60% of Andrew Carter’s ITT review panel have no experience in ITT at all. Does it matter?

As you may remember, in May 2014 Michael Gove (remember him?) appointed Andrew Carter, Headteacher of South Farnham School, leader of a school-centred initial teacher training (ITT) provider and ITT lead on the Teaching Schools Council, to chair a so called ‘independent’ review of the quality and effectiveness of ITT courses.

He asked Carter to look across the full range of ITT courses and will seek views from those involved across the sector to:

  • Define effective ITT practice;
  • Assess the extent to which the current system delivers effective ITT;
  • Recommend where and how improvements could be made;
  • Recommend ways to improve choice in the system by improving the transparency of course content and methods.

To support him in his work, Carter has appointed a review panel comprising a diverse range of expertise in June. The group will provide expertise and support in developing the review’s conclusions and recommendations.

Members of the group are:

  • Professor Samantha Twiselton, Director of the Sheffield Institute for Education (SIoE) at Sheffield Hallam University;
  • Sir Daniel Moynihan, CEO of the Harris Federation;
  • Dr Louise Walker, Director of Undergraduate Studies and Peer Mentor Co-ordinator in the School of Mathematics at the University of Manchester;
  • Judith O’Kane OBE, Executive Principal of Melland High School and Director of Education at Bright Futures Educational Trust;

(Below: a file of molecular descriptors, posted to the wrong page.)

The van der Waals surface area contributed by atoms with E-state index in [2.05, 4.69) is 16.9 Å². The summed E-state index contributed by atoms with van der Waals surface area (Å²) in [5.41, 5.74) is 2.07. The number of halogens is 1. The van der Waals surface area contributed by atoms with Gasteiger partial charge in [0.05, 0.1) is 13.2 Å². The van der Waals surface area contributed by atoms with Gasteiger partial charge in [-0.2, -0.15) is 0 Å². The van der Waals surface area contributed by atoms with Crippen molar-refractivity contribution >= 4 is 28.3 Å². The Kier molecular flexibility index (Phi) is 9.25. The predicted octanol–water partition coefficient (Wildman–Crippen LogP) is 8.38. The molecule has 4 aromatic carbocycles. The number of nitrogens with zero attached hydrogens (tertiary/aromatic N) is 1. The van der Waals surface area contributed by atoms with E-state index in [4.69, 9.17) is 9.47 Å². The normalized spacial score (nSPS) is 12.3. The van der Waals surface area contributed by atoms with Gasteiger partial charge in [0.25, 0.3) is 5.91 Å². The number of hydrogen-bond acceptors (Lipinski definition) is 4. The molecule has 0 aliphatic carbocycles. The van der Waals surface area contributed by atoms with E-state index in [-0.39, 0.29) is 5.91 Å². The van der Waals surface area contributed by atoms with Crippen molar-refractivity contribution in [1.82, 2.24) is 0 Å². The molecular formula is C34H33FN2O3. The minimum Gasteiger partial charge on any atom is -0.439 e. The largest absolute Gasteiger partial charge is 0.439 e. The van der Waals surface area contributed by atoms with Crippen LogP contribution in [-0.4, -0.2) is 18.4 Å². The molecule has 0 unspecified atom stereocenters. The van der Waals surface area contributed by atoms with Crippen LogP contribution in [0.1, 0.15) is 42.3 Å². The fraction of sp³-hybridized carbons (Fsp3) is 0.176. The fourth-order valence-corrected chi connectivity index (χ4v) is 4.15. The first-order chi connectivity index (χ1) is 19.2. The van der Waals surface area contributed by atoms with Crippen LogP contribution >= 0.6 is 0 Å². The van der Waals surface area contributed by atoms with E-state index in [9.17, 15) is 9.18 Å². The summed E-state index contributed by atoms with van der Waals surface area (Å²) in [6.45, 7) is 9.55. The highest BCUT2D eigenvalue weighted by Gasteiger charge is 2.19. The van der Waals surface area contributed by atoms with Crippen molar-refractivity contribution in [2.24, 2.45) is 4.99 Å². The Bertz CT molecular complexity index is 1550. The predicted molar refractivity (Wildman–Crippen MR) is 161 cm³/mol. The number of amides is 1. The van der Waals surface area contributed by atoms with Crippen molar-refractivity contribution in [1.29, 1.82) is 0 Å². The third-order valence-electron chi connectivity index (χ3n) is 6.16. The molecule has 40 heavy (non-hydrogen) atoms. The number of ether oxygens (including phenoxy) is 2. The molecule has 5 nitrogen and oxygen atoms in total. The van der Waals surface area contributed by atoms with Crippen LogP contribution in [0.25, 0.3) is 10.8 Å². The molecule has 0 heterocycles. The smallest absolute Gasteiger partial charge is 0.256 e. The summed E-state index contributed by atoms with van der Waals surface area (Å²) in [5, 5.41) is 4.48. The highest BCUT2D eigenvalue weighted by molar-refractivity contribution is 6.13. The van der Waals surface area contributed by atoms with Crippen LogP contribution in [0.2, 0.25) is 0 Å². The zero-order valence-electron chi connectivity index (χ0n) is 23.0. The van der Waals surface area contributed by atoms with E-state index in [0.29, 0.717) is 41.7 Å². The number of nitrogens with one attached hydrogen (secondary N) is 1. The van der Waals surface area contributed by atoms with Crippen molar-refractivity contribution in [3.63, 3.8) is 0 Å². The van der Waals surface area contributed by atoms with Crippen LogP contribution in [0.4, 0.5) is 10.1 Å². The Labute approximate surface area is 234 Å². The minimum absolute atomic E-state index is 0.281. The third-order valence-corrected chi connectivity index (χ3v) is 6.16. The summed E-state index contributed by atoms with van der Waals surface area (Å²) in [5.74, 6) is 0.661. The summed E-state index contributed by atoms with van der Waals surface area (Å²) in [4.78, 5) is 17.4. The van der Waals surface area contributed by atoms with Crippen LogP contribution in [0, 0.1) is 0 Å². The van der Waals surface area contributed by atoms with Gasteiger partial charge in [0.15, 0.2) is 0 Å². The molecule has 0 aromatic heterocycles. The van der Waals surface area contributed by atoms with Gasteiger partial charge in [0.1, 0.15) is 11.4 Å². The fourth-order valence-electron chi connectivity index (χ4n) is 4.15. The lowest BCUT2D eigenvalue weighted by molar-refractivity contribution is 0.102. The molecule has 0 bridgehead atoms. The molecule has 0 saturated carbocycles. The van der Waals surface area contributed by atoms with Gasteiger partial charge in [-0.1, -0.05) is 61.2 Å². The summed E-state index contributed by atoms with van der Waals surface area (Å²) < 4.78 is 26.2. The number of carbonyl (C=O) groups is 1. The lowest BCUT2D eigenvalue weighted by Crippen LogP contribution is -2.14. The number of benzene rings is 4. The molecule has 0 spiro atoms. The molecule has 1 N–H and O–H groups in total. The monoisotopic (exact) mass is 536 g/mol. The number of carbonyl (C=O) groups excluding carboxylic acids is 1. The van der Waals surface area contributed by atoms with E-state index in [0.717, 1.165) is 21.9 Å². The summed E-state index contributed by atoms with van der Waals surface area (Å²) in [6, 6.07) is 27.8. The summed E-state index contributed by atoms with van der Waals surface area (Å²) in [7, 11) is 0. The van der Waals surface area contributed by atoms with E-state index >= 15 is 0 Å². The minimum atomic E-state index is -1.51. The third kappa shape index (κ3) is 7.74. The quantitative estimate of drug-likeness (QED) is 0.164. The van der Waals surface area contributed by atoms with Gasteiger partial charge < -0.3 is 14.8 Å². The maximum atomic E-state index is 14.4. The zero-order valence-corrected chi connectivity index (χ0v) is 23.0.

• Daisy Christodoulou, Research and development manager at ARK.

Sadly, this is nothing short of a scandalous selection of political appointments, the  majority of whom have little if any meaningful experience of ITT.

Thankfully, Sam Twiselton and Judith O’Kane – two strong women I’ve heard – are on the panel. I hope they will add some sanity to discussions. I have no problem with their appointments.

Firstly, Daniel Moynihan (remember him – he’s the CEO who earns north of £320k and can’t even find time to fill in his own profile on his own website). He has some pretty scary views on education that you can read here. The performance of his own organisation in turning around ‘failing schools’ is equally poor. You can read about that here. What’s his main qualification? Lord Harris, whose company he works for, is a close friend of David Cameron and his companies have donated a little over £2m to the Tory party in recent years. What’s in this appointment for Moynihan I wonder? An online PGCE run by his organisation? Don’t bet against it.

Daisy Christodoulou is a well known and controversial figure in education. Since the demise of Katherine Birbalsingh she seems to be the new Tory female ‘expert’ on education that is wheeled out on occasions such as these. Research and development director for ARK, let’s hope her contribution to this review is more productive and positive than her book which has been heavily criticised by many and contains more myths than it seeks to dispel. What’s her main experience in ITT? She did the Teach First programme. She’s also written a short article for The Spectator on a related issue (but really all she was doing was promoting her book). That’s good enough it seems. However, Daisy seems amply qualified when considered against the next reviewer.